“People were asking for a recording, so my daughter’s father did the engineering and put out a disc of Hanuman Chalisa and one of regular kirtan.” Nina Rao: Knower of All Hearts was released in 2013.
“I really love what KD is doing and want to support and continue what I can do for him and for myself,” Nina says. This year, that will likely include a new CD.
Enjoy this video of Nina Rao Chanting the Hanuman Chalisa at the ashram.
Krishna Das is a disciple of Indian sage Neem Karoli Baba. Layering traditional Hindu kirtan with accessible melodies and modern instrumentation, Krishna Das has become a worldwide icon and the best-selling Western chant artist of all time. His album Live Ananda (released in January 2012) was nominated for a Grammy in the Best New Age album category. The subject of the award-winning film One Track Heart: The Story of Krishna Das, he is first and foremost a devotee, with the sharing of his practice a profound act of his faith.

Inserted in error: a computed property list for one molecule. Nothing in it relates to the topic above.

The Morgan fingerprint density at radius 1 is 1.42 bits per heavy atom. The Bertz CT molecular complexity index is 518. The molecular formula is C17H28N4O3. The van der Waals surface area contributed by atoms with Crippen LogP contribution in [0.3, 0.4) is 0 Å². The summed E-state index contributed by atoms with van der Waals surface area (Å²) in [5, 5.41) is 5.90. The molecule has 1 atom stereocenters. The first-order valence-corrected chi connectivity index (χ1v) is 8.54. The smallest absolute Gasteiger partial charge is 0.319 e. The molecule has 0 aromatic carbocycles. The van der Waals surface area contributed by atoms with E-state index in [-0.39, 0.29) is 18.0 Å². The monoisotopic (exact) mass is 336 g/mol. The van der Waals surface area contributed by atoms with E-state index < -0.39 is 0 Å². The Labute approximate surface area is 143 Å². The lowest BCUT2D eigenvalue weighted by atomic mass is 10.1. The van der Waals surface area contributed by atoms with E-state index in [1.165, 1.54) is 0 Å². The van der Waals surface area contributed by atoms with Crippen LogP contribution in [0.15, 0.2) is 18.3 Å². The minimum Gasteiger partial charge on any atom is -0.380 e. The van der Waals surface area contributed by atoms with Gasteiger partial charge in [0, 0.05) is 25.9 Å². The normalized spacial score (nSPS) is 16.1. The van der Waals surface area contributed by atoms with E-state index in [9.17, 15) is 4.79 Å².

Yoga Vacation Program
February 21 — 23, 2020
Join one of the foremost devotional singers in the world for evening kirtan concerts and afternoon workshops with musical prayer.
Nina Rao learned traditional chants from her grandfather in a village in South India when she was nine years old. She is Krishna Das’ assistant and accompanies him on tour, playing cymbals and singing. Her recording Nina Chalisa can be found on his album Flow of Grace. Her own CD, Antarayaami: Knower of All Hearts, includes devotional kirtan, bhajan, and a variety of Hanuman Chalisa melodies, including a duet with Krishna Das. Learn more about The Enchanted Life of Nina Rao
Yoga Vacation Program
February 23, 2020
Enjoy the guided chanting of sacred devotional hymn and discover how this ancient practice is still relevant today.